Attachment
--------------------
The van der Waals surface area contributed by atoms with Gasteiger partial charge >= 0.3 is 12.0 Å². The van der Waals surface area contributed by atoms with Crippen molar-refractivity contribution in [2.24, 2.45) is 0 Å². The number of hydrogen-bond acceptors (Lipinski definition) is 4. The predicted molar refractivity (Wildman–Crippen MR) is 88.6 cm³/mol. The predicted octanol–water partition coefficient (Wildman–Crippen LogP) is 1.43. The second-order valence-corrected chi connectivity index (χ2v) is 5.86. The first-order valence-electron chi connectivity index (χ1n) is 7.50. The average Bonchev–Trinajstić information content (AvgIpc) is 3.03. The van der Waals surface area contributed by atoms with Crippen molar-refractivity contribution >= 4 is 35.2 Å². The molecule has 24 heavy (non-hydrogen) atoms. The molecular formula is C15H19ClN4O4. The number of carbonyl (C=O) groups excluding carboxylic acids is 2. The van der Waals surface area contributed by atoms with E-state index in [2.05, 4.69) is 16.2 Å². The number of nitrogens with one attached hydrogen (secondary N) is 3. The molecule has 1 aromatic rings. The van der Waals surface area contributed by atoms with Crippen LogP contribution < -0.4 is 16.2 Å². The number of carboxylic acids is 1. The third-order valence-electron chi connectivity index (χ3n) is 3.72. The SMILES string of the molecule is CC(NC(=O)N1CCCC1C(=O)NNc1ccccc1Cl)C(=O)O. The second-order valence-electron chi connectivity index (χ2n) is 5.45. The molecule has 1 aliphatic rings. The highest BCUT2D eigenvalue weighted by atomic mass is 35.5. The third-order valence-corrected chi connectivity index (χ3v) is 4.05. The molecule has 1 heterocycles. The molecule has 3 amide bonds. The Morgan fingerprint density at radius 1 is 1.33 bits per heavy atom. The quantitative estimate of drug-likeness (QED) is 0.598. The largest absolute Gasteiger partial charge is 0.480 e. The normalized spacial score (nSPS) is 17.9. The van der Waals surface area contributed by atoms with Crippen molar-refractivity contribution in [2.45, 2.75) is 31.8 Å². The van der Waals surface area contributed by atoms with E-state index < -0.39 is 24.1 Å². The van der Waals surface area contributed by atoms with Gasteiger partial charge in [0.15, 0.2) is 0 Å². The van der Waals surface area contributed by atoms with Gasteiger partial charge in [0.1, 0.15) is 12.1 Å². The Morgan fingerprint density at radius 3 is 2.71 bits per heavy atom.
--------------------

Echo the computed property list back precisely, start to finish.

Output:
The van der Waals surface area contributed by atoms with Gasteiger partial charge >= 0.3 is 12.0 Å². The van der Waals surface area contributed by atoms with Crippen molar-refractivity contribution in [2.24, 2.45) is 0 Å². The number of hydrogen-bond acceptors (Lipinski definition) is 4. The predicted molar refractivity (Wildman–Crippen MR) is 88.6 cm³/mol. The predicted octanol–water partition coefficient (Wildman–Crippen LogP) is 1.43. The second-order valence-corrected chi connectivity index (χ2v) is 5.86. The first-order valence-electron chi connectivity index (χ1n) is 7.50. The average Bonchev–Trinajstić information content (AvgIpc) is 3.03. The van der Waals surface area contributed by atoms with Crippen molar-refractivity contribution >= 4 is 35.2 Å². The molecule has 24 heavy (non-hydrogen) atoms. The molecular formula is C15H19ClN4O4. The number of carbonyl (C=O) groups excluding carboxylic acids is 2. The van der Waals surface area contributed by atoms with E-state index in [2.05, 4.69) is 16.2 Å². The number of nitrogens with one attached hydrogen (secondary N) is 3. The molecule has 1 aromatic rings. The van der Waals surface area contributed by atoms with Crippen LogP contribution < -0.4 is 16.2 Å². The number of carboxylic acids is 1. The third-order valence-electron chi connectivity index (χ3n) is 3.72. The SMILES string of the molecule is CC(NC(=O)N1CCCC1C(=O)NNc1ccccc1Cl)C(=O)O. The second-order valence-electron chi connectivity index (χ2n) is 5.45. The molecule has 1 aliphatic rings. The highest BCUT2D eigenvalue weighted by atomic mass is 35.5. The third-order valence-corrected chi connectivity index (χ3v) is 4.05. The molecule has 1 heterocycles. The molecule has 3 amide bonds. The Morgan fingerprint density at radius 1 is 1.33 bits per heavy atom. The quantitative estimate of drug-likeness (QED) is 0.598. The largest absolute Gasteiger partial charge is 0.480 e. The normalized spacial score (nSPS) is 17.9. The van der Waals surface area contributed by atoms with Crippen molar-refractivity contribution in [2.45, 2.75) is 31.8 Å². The van der Waals surface area contributed by atoms with E-state index < -0.39 is 24.1 Å². The van der Waals surface area contributed by atoms with Gasteiger partial charge in [0.15, 0.2) is 0 Å². The van der Waals surface area contributed by atoms with Gasteiger partial charge in [0.1, 0.15) is 12.1 Å². The Morgan fingerprint density at radius 3 is 2.71 bits per heavy atom.